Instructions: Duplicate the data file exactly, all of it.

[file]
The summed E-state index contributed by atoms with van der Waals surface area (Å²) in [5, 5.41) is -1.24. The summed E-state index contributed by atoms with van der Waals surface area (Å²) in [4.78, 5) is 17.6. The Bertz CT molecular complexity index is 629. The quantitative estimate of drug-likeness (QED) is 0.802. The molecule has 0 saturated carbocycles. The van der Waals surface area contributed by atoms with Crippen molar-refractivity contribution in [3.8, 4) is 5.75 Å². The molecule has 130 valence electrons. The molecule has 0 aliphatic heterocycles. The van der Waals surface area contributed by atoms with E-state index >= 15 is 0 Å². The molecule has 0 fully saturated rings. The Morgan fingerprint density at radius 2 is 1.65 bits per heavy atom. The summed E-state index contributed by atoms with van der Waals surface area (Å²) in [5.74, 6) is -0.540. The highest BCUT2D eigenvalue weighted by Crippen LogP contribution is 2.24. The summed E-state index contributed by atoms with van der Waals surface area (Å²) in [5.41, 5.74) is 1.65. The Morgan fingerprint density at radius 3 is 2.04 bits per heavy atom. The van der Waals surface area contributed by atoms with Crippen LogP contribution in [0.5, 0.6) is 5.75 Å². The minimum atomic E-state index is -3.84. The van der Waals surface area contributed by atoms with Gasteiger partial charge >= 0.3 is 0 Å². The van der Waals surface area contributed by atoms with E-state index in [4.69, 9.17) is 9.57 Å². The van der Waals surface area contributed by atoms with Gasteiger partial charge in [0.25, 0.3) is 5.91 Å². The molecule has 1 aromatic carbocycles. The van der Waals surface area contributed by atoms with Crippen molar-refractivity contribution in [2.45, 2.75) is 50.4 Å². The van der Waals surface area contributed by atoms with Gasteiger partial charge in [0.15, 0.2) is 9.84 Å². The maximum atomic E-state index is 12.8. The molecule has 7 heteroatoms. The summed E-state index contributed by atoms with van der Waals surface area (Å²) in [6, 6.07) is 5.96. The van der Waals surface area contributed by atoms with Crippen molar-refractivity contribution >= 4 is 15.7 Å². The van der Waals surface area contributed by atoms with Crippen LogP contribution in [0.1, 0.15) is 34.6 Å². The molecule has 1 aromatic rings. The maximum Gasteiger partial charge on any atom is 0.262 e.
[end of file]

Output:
The summed E-state index contributed by atoms with van der Waals surface area (Å²) in [5, 5.41) is -1.24. The summed E-state index contributed by atoms with van der Waals surface area (Å²) in [4.78, 5) is 17.6. The Bertz CT molecular complexity index is 629. The quantitative estimate of drug-likeness (QED) is 0.802. The molecule has 0 saturated carbocycles. The van der Waals surface area contributed by atoms with Crippen molar-refractivity contribution in [3.8, 4) is 5.75 Å². The molecule has 130 valence electrons. The molecule has 0 aliphatic heterocycles. The van der Waals surface area contributed by atoms with E-state index >= 15 is 0 Å². The molecule has 0 fully saturated rings. The Morgan fingerprint density at radius 2 is 1.65 bits per heavy atom. The summed E-state index contributed by atoms with van der Waals surface area (Å²) in [5.74, 6) is -0.540. The highest BCUT2D eigenvalue weighted by Crippen LogP contribution is 2.24. The summed E-state index contributed by atoms with van der Waals surface area (Å²) in [5.41, 5.74) is 1.65. The Morgan fingerprint density at radius 3 is 2.04 bits per heavy atom. The van der Waals surface area contributed by atoms with Crippen LogP contribution in [0.5, 0.6) is 5.75 Å². The minimum atomic E-state index is -3.84. The van der Waals surface area contributed by atoms with Gasteiger partial charge >= 0.3 is 0 Å². The van der Waals surface area contributed by atoms with E-state index in [4.69, 9.17) is 9.57 Å². The van der Waals surface area contributed by atoms with Gasteiger partial charge in [0.25, 0.3) is 5.91 Å². The molecule has 1 aromatic carbocycles. The van der Waals surface area contributed by atoms with Crippen molar-refractivity contribution in [2.45, 2.75) is 50.4 Å². The van der Waals surface area contributed by atoms with Gasteiger partial charge in [0.15, 0.2) is 9.84 Å². The maximum atomic E-state index is 12.8. The molecule has 7 heteroatoms. The summed E-state index contributed by atoms with van der Waals surface area (Å²) in [6, 6.07) is 5.96. The van der Waals surface area contributed by atoms with Crippen molar-refractivity contribution >= 4 is 15.7 Å². The van der Waals surface area contributed by atoms with Crippen LogP contribution in [0.1, 0.15) is 34.6 Å². The molecule has 1 aromatic rings. The maximum Gasteiger partial charge on any atom is 0.262 e.